dents in the centuries ahead, as they doc-
ument the entire creative process. "They
are a fascinating view of how the archi-
tectural mind works," Bund said.
William Wallach, Bentley's assistant
director, said Bentley's mission is
twofold - to serve as the University's
archive, while also documenting the his-
tory of the state of Michigan, its people
and its non-governmental organizations.
Perhaps Bentley's most sought-after doc-
uments are the letters of 27 of
Michigan's 45 governors.
For instance, the letters of Stevens
Mason, Michigan's first governor, con-
tain personal correspondence with
Andrew Jackson and accounts of the
infamous Toledo War, which pitted
Michigan against Ohio. Jackson mediat-
ed between the two states, and a com-
promise was reached - Michigan
received the upper peninsula, while Ohio
retained Toledo. At the time, many
Michigan residents thought the state got
a raw deal.

The archive's political collection,
while primarily local, does contain some
very important national documents. For
instance, in the archival stacks are the
cue cards from which President Lyndon
Johnson read his Great Society speech.
There is also a fairly detailed account of
the so-called "Polar Bear Expedition,"
- America's foray into the Russian
The library purchases almost none of
its documents, instead relying on
Michigan citizens' donations. However,
materials rarely land at Bentley on a sil-
ver platter - some of the library's more
intriguing tales surround how its collec-
tion was obtained.
After 130 years of repeatedly unsuc-
cessful attempts, Governor Alpheus
Felch's letters were recovered following
a phone call less than two decades ago.
The executor of Felch's great-grand-
daughter's estate called the library after
finding the papers buried in a dust- cov-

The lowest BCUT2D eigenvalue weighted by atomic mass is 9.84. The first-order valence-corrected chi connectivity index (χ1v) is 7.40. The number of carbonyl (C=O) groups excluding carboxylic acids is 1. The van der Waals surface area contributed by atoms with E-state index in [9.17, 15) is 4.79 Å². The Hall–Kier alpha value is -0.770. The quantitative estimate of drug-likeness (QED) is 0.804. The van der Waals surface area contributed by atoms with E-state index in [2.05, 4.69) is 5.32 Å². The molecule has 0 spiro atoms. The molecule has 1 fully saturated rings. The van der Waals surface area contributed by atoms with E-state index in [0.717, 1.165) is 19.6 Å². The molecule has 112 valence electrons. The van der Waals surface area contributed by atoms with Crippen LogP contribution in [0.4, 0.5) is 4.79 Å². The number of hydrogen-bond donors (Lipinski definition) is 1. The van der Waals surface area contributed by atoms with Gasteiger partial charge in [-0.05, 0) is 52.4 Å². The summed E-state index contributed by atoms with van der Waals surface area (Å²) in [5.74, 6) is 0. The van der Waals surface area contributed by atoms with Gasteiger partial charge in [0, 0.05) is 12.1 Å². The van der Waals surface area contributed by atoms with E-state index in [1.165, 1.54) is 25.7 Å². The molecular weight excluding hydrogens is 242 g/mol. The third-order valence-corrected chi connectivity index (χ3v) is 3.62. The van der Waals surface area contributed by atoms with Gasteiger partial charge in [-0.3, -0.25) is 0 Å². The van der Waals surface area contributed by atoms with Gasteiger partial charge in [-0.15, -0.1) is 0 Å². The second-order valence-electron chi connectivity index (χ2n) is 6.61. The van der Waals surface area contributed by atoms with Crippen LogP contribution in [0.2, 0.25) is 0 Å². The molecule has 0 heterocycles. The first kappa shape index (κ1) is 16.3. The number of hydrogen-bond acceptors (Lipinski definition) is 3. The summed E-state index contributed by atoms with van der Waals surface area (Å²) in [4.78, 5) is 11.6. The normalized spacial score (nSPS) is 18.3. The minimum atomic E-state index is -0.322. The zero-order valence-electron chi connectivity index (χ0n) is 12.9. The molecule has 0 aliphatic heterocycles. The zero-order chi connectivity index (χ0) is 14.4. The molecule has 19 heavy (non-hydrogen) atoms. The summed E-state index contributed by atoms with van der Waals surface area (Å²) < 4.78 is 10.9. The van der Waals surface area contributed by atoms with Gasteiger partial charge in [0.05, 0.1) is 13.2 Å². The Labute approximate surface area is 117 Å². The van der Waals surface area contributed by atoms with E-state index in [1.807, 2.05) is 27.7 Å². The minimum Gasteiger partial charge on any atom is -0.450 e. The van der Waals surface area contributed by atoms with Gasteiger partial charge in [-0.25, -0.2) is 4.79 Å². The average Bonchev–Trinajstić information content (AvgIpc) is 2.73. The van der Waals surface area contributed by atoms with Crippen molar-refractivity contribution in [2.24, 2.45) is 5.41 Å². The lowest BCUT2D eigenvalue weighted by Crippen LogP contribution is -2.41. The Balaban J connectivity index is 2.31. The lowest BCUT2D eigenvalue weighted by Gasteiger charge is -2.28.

ered trunk. Within weeks, they were
delivered to the library.
Materials in the archive run the gamut
from war to politics to gender relations
to athletics. One of the collection's
strengths lies in its volumes of local
material. The John Sinclair letters give
an up-close view of the life and philoso-
phy of a controversial 1960s radical.
Sinclair lived in the building which cur-
rently houses the Luther Co-op and was
a leader in the Detroit music scene. He
also hoarded 1960s memorabilia - his
collection gives valuable insight on the
inner workings of revolutionary groups
like the Black Panthers.
The list of possible research topics
seems almost endless. The archive con-
tains a comprehensive history of
Michigan athletics, mapping collegiate

Bentley conservator JIm Craven preserves 19th-century advertisements.

Fram O
- s For More Information Contact:
o Loco in 1uco?? 800-875-4525
web sitn wwbianc-essicem

athletics' growth from its infancy to
today. Wallach said the library is active-
ly updating its extensive resources for
those researching various single-issue
groups, including gay and lesbian
rights, the civil rights movement, abor-
tion and the environment.
The archive also gives a comprehen-
sive University history. Bentley research
assistant and LSA junior Chris Frey said
the library contains all University presi-
dents' letters, and has "just hundreds of
boxes of material on the influential
James B. Angell." On the Bentley
Website, located at http://
wvswsumich.edu/-bhl/index.htm, the
campus' history and buildings are
brought to life on a virtual campus tour.
Given the rarity of its documents, the
Bentley library maintains closed stacks;
documents are retrieved by the library's
archival staff on a per-request basis. Frey

said this is done "not so much because
the documents are valuable, but because
they are unique and irreplaceable in
nature." Patrons must check their bags
and belongings at the door, and then are
allowed to request documents from the
librarys knowledgeable archivists.
People should feel comfortable
searching the archive, whether they are
seasoned University professors or are
making their first foray into historical
research, Wallach said. "We try to give
everyone the same kind of professional
attention --whether they be a profesion-
al scholar or neophyte"
Howevers, researchers should be
warned - archival work can be tedious.
While the research may be difficult,
results are often incredibly rewarding.
"It's a real detective job sometimes, but
as you discover things, it's fun," Wallach